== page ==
Government surrenders to protesters against amendments to expropriation and referendum laws – which many felt were being pushed through to ease construction of a hotly disputed lithium mine.
Beginning of blockade of the E-75 highway in Belgrade, Serbia, December 4 2021. Photo: EPA-EFE/ANDREJ CUKIC
Serbia’s government will withdraw amendments it proposed to the Law on Expropriation and make key changes to the Law on Referendums and People’s Initiative, it said on Wednesday.
The government backed down to demands voiced by thousands of people who had blocked roads and highways for two weekends in a row. The referendum and people’s initiative law was adopted on November 25, and the amendments to the Law on Expropriation the next day.
The government “made a decision to withdraw the Law on Expropriation from parliamentary procedure and return it … for re-decision by the President of the Republic, Aleksandar Vucic”, the government press release said.
It will now “analyze whether amendments to the Law on Expropriation are necessary and, if it is determined that the Law needs to be changed, will do so with a broad public debate that will include the professional public, professional associations, business representatives and civil society”, it added.
The government also offered to propose to parliament amendments to four articles of the Law on Referendums and People’s Initiatives.
“The mentioned articles refer to the certification of signatures, and representatives of the authorized proposer in the referendum body calling a referendum,” the press release said.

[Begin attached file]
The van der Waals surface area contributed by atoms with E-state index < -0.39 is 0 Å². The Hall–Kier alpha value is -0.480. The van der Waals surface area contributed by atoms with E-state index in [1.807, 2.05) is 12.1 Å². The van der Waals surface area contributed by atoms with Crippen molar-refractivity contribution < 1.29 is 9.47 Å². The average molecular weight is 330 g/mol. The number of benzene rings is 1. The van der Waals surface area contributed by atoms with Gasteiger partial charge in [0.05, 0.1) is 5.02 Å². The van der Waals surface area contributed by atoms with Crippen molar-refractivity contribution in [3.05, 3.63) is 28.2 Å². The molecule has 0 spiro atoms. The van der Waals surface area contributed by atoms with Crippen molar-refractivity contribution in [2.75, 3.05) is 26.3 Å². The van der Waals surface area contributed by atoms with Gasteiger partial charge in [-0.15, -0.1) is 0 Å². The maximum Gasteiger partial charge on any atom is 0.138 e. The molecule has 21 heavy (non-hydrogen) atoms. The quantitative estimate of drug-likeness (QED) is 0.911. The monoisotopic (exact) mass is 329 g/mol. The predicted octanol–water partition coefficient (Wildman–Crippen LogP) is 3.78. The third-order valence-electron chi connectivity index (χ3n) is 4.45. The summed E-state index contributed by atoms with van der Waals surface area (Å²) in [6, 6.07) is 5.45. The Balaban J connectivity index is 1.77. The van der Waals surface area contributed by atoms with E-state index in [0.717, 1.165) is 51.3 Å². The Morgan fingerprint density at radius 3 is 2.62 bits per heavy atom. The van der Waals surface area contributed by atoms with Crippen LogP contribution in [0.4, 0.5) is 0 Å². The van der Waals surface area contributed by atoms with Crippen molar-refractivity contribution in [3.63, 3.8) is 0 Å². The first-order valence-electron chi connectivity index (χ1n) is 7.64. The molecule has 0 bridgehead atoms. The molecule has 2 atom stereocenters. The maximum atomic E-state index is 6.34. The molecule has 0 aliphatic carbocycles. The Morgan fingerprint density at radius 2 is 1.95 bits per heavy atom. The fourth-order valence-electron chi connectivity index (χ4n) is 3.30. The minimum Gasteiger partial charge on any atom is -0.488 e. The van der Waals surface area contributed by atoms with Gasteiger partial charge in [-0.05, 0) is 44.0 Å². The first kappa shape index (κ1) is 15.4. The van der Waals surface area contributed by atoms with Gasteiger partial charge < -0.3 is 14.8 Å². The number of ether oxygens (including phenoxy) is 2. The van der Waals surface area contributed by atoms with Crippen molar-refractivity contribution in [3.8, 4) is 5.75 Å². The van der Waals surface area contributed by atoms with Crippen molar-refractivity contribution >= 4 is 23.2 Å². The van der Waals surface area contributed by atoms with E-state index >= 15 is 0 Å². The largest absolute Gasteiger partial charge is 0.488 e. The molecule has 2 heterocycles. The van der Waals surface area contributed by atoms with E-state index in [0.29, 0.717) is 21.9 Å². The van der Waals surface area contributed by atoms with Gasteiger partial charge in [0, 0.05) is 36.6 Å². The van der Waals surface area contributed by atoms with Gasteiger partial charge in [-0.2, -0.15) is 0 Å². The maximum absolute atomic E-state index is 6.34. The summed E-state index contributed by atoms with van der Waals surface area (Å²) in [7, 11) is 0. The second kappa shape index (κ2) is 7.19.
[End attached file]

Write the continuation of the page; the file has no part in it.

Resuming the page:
“The government’s proposal abolishes the fee for the verification of signatures and enables the representatives of authorized nominators to be part of the body conducting the referendum. Also, according to the proposal, it will not be possible to call a referendum on the same issue in less than four years, and the Assembly of Serbia will not be able to make a decision different from the one confirmed in the referendum within four years,” it added.
Both law changes were imposed without real public discussion and triggered angry mass protests, especially amid concerns that they were pushed through mainly to ease the path for Europe’s biggest lithium mine in the west of the country.
The protests, fuelled by concern over potential pollution from the mine and environmental neglect, threatened to became a significant challenge to the authority of the ruling Serbian Progressive Party and its leader, President Vucic.
After two weekends of blockades that lasted a few hours each, the organisers had threatened to block roads and highways for three hours on December 11.
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